On site presence however is required in the Situation Awareness Unit within the Virginia Emergency Operations Center and Maj. (Va.) Ken Hennessy is leading a carefully selected team of four highly professional VDF personnel performing this highly sensitive and critical responsibility in the SAU for VDEM.

“Our team has been incredibly flexible augmenting the existing SAU staff, which is a mix of part time and full time civilians,” said Hennessy. “Each shift has a SAU shift lead who has many years of experience providing emergency life-saving first responder support across the entire state and we’re blending into a very dynamic on the job training environment and providing 24/7 coverage throughout the first week and here on out we’ll have two two-man teams covering both day and night shifts on alternate weeks.”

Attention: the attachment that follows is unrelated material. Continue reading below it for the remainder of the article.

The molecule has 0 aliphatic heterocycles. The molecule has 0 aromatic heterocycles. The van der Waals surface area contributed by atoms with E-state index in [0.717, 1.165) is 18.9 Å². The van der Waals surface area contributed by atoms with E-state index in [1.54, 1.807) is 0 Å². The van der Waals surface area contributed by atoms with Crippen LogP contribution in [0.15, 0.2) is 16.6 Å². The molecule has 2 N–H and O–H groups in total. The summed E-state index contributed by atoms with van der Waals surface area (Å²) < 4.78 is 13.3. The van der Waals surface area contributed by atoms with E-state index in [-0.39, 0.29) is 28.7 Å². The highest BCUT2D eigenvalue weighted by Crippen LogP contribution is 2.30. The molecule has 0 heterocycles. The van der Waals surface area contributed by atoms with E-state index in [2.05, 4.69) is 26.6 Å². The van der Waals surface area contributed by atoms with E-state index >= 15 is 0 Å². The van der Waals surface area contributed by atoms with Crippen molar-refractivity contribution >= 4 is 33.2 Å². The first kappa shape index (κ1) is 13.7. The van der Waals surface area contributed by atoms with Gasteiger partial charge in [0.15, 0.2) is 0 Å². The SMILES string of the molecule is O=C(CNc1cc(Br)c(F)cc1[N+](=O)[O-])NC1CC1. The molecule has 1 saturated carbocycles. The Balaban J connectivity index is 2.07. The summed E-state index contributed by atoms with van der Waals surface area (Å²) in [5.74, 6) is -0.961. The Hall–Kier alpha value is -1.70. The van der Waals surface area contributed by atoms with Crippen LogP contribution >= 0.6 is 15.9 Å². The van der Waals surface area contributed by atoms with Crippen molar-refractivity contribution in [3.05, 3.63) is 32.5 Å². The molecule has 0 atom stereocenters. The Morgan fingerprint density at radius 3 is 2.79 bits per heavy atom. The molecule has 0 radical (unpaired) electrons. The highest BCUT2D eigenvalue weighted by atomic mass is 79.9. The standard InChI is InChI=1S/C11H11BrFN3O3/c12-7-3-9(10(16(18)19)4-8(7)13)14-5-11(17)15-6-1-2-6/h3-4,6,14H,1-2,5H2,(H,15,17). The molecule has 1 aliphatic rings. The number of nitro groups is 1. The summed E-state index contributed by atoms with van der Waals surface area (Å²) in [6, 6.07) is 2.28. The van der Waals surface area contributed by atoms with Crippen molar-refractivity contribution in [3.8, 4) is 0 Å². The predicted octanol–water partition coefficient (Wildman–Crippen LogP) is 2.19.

Responsibilities for VDF personnel within the SAU include coordinating state emergency response resources at all levels from local, regional and State emergency response resources as necessary depending on how emergency situations develop and escalate in scale and scope.  The SAU is the central point of contact across the Common Wealth of Virginia for all 911 locality dispatch centers and has visibility on all emergency situations in the State.  Commonly monitored situations include everything from common traffic accident fatalities to extreme weather events, full scale disasters and all civil disturbances.